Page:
A Woman In Hijab Is On The Cover Of A Fitness Magazine And People Are Into It
She's a marathoner from Michigan and a total badass.
This is Rahaf Khatib, a marathoner from Michigan who is believed to be the first hijabi woman ever to appear on the cover of a US fitness magazine.
Women's Running editor-in-chief Jessie Sebor told BuzzFeed Health via email that the magazine discovered Khatib when she reached out to them.
"She emailed us citing a lack of Muslim hijabi women represented in women’s magazines and challenged us to change that. We couldn’t help but hear her," she said.
Even though Khatib calls herself “an average (but persistent!) runner,” she has finished a cool five marathons.
Originally from Damascus, Syria, Khatib, 32, moved to the US in the 1980s and now lives in Farmington Hills, Michigan, with her husband and their three kids.
BuzzFeed Health reached Khatib in Berlin, where she’s getting ready to run her sixth marathon. When asked how her cover came to be, she said that she didn’t “in a million years” expect a response to her email to Women’s Running.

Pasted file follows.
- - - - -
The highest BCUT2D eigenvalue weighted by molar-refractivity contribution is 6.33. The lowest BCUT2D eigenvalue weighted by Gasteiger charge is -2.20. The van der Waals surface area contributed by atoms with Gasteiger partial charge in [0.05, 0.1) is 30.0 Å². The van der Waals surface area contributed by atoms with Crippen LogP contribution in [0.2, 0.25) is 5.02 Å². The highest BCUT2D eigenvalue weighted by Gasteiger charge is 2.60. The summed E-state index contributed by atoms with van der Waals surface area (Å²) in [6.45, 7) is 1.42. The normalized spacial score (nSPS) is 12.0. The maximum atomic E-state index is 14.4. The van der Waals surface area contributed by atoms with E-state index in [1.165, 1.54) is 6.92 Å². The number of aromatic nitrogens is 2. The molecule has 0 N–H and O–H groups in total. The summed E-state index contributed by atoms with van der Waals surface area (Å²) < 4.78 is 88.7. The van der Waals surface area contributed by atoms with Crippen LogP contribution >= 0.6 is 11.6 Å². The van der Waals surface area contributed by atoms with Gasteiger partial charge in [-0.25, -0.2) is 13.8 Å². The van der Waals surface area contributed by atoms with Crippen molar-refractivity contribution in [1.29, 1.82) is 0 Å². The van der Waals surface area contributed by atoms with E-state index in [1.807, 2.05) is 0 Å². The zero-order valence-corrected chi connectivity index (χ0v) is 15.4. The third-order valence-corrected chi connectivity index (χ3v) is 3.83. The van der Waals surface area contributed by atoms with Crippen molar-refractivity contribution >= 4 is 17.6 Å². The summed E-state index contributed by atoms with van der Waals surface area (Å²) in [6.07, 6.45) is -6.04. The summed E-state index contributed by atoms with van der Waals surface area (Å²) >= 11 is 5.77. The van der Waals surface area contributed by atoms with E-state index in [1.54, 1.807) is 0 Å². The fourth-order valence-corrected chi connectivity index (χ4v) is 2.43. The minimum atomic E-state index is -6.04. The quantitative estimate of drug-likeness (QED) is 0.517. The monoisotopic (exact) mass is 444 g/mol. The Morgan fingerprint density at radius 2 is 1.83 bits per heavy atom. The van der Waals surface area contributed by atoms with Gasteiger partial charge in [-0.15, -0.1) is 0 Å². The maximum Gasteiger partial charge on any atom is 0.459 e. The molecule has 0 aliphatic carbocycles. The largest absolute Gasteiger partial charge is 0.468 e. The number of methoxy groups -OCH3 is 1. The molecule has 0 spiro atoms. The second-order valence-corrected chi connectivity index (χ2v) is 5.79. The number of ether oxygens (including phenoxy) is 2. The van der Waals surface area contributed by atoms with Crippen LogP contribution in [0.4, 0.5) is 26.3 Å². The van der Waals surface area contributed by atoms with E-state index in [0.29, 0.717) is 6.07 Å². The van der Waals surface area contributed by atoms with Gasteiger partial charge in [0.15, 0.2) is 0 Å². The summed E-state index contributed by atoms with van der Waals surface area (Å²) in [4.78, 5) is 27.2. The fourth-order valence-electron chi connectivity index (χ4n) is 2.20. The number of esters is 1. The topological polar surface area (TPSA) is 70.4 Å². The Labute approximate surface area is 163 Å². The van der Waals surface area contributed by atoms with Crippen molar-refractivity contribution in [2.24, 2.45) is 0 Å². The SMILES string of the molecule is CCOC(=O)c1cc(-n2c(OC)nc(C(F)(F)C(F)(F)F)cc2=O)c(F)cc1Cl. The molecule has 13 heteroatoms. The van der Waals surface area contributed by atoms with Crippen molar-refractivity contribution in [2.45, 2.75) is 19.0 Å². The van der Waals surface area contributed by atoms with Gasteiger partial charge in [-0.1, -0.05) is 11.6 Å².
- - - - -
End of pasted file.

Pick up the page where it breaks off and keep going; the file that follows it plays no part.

But within a couple days, Khatib was booked to be included in the magazine’s roundup of women who are changing the face of running, and shortly thereafter was invited to be featured on the cover.
“We love everything she stands for: Pushing yourself, challenging stereotypes, and motivating others along the way,” said Sebor.
Khatib is passionate about running, but she might be even more passionate about the visibility of Muslims and hijabi women in her sport.
During one of her first races, she noticed few other women in hijab on the course.
Additionally, when she ran the Paris marathon in 2015, she didn't see one other hijabi in the race (tens of thousands of runners finish).
"I feel like I need to represent the underrepresented," she said. "We should all be accepted no matter your identity, no matter your race, no matter your sexuality, and no matter your religion. We're all crossing the same finish line, literally and figuratively."
Khatib said she hopes that her cover sends the message that "everyone can be an athlete no matter how you dress and how you're covered."
As far as the response to her cover, she says it's been "so huge."
"It's gotten a great response and there have been no negative comments yet," she said.
She added that even though there's a "negative climate with all the rhetoric about Muslims" right now, she believes that, especially as the presidential election approaches, her cover can make a statement about Muslims in the US.
"We are here, we are present, and we are in these fields just as any other athletes are," she said.